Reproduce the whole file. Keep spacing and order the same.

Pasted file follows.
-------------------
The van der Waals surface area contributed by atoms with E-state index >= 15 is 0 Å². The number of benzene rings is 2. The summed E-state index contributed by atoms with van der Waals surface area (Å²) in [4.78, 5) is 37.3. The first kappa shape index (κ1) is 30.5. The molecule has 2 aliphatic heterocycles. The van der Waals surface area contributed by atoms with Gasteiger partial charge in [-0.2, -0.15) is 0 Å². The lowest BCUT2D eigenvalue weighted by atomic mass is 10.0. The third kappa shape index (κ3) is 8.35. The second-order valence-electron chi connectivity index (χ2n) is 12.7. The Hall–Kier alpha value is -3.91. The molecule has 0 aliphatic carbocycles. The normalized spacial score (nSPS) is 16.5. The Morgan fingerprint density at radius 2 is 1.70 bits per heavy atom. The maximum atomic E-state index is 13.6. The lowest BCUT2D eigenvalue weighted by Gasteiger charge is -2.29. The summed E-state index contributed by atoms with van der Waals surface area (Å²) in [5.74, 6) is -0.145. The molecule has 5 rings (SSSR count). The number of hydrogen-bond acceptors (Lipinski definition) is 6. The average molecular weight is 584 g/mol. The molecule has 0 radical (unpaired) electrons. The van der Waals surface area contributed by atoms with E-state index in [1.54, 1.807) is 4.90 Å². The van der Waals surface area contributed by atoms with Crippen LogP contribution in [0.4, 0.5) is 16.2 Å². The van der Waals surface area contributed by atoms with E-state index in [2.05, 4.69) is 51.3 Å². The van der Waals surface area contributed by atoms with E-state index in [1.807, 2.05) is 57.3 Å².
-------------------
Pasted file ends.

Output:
The van der Waals surface area contributed by atoms with E-state index >= 15 is 0 Å². The number of benzene rings is 2. The summed E-state index contributed by atoms with van der Waals surface area (Å²) in [4.78, 5) is 37.3. The first kappa shape index (κ1) is 30.5. The molecule has 2 aliphatic heterocycles. The van der Waals surface area contributed by atoms with Gasteiger partial charge in [-0.2, -0.15) is 0 Å². The lowest BCUT2D eigenvalue weighted by atomic mass is 10.0. The third kappa shape index (κ3) is 8.35. The second-order valence-electron chi connectivity index (χ2n) is 12.7. The Hall–Kier alpha value is -3.91. The molecule has 0 aliphatic carbocycles. The normalized spacial score (nSPS) is 16.5. The Morgan fingerprint density at radius 2 is 1.70 bits per heavy atom. The maximum atomic E-state index is 13.6. The lowest BCUT2D eigenvalue weighted by Gasteiger charge is -2.29. The summed E-state index contributed by atoms with van der Waals surface area (Å²) in [5.74, 6) is -0.145. The molecule has 5 rings (SSSR count). The number of hydrogen-bond acceptors (Lipinski definition) is 6. The average molecular weight is 584 g/mol. The molecule has 0 radical (unpaired) electrons. The van der Waals surface area contributed by atoms with E-state index in [1.54, 1.807) is 4.90 Å². The van der Waals surface area contributed by atoms with Crippen LogP contribution in [0.4, 0.5) is 16.2 Å². The van der Waals surface area contributed by atoms with E-state index in [2.05, 4.69) is 51.3 Å². The van der Waals surface area contributed by atoms with E-state index in [1.807, 2.05) is 57.3 Å².